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Fly Fishing Mystery Alaska: A Fish Story

Imagine an Alaskan paradise with trout bigger than your leg, bears, and caribou traipsing by camp, and no people–except your good friends. This place exists, we just can't tell you where it is.

The value of fresh salmon flesh to bears, otters, birds, and other fish–especially the roe-dependent trout and char–is obvious. But you don’t notice the impact of decaying salmon on the landscape itself until you fly over a river like the ********** in a bush plane. Taking off from a small lake outside *********, our heavily laden De Havilland Beaver bounces through waves of turbulence above gradually thinning spruce forest as we climb towards the ********* Mountains; the trees soon give way to tundra gone brown and red with the colors of early autumn. The only strips of green are alder and willow hugging the banks of the creeks and rivers. The reason: Not every salmon finds a belly. Thousands decompose on beaches or become trapped under submerged logs, releasing nitrogen and phosphorous compounds almost identical to the active ingredients in your Miracle-Gro.

The supply of those compounds has fluctuated wildly over the last century. In 1953, overfishing had reduced runs to such low levels that President Eisenhower declared the state a natural disaster area. Not until the mid-1970s did numbers improve significantly, thanks in part to a hatchery program that exists today largely to increase the commercial harvest.

These days, total salmon numbers flirt with historic highs, but only a portion are truly wild, native stock–undiluted by hatcheries and augmented runs. And in any individual stream, there are other threats: warming water temperatures, increased glacial siltation, and industrial pollution. A current flashpoint is the Pebble Mine, a massive, multibillion-dollar open-pit gold and copper mine proposed for an area near Lake Clark National Park. Critics worry that its location–above the headwaters of two major Bristol Bay tributaries–and potential for toxic runoff could spell disaster for salmon. But private land development might be a more immediate and insidious threat statewide. Conservation groups are tracking hundreds of native allotments that could hit the market in the next decade, each one the potential site of a lodge–with the sewage and boat or plane traffic that entails. One lodge or second home, managed in a sustainable fashion, might have little impact–but several hundred?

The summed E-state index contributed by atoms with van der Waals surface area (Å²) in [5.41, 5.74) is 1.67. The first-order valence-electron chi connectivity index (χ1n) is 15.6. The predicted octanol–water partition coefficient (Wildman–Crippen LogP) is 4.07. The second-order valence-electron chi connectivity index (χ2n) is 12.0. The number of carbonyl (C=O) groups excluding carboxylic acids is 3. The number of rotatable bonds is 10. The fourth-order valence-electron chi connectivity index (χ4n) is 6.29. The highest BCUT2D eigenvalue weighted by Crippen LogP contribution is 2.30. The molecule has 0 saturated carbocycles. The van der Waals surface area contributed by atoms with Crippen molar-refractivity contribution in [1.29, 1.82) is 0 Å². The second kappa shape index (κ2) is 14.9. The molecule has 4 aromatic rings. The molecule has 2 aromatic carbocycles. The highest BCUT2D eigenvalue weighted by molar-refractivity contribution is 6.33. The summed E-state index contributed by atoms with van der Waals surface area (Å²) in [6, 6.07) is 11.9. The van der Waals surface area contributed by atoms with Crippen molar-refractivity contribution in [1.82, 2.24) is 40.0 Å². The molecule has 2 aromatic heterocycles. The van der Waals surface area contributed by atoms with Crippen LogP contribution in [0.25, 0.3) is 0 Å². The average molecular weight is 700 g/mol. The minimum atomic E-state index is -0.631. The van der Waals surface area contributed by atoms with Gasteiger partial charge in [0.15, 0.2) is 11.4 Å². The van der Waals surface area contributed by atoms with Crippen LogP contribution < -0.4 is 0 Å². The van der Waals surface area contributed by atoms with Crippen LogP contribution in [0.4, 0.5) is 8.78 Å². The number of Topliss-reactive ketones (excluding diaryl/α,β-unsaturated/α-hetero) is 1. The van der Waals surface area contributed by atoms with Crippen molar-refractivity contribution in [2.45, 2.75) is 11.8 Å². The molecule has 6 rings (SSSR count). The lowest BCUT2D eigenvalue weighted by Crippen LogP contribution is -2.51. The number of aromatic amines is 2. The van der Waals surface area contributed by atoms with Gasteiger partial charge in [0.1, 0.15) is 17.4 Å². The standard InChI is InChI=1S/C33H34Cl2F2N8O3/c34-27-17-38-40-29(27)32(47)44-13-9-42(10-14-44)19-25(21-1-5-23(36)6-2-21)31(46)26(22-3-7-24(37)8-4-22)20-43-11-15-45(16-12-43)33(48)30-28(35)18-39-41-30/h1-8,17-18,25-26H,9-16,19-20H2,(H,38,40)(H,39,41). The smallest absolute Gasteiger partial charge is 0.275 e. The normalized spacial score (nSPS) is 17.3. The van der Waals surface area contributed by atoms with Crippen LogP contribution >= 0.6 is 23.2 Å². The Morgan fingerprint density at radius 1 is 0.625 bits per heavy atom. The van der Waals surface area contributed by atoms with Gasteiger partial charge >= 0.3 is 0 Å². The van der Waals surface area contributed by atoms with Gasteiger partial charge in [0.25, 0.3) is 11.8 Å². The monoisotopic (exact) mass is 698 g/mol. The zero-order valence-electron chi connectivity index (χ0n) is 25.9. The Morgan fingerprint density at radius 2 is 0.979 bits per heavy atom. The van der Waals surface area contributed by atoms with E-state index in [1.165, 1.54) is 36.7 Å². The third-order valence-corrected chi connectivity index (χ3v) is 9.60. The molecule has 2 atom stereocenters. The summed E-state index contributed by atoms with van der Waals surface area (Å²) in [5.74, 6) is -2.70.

At the suggestion of the Conservation Fund, a nonprofit that has preserved more than 6 million wild acres since 1985, I’ve traveled here to see what’s at stake–and to catch (then release) as many monster fish as I can hook. Three childhood friends and longtime hiking partners have joined me. James, Gerry, Steve, and I will float one of the world’s most pristine rivers on three-person rafts packed with basecamping tents, beer, steaks, a deluxe kitchen setup–even a shower with propane-heated water.
If the accoutrements are deluxe, our guides are an embarrassment of riches. Glenn *******, a 30-year veteran of Alaska land management and the former manager of the ******* ********* ********* Refuge, will lead us. Rowing the other rafts are Frank *** and Bill *****, who together represent another 60 years of wildlife and wilderness experience.

Of course, such riches don’t come cheap: It will cost us $7,000 apiece to visit paradise, which includes a $4,500 donation to the Conservation Fund. That’s a steep ticket for guys with kids and mortgages and a penchant for budget travel, but soon after the De Havilland drops us at a sheltered inlet on ********** Lake, we start to taste the benefits.

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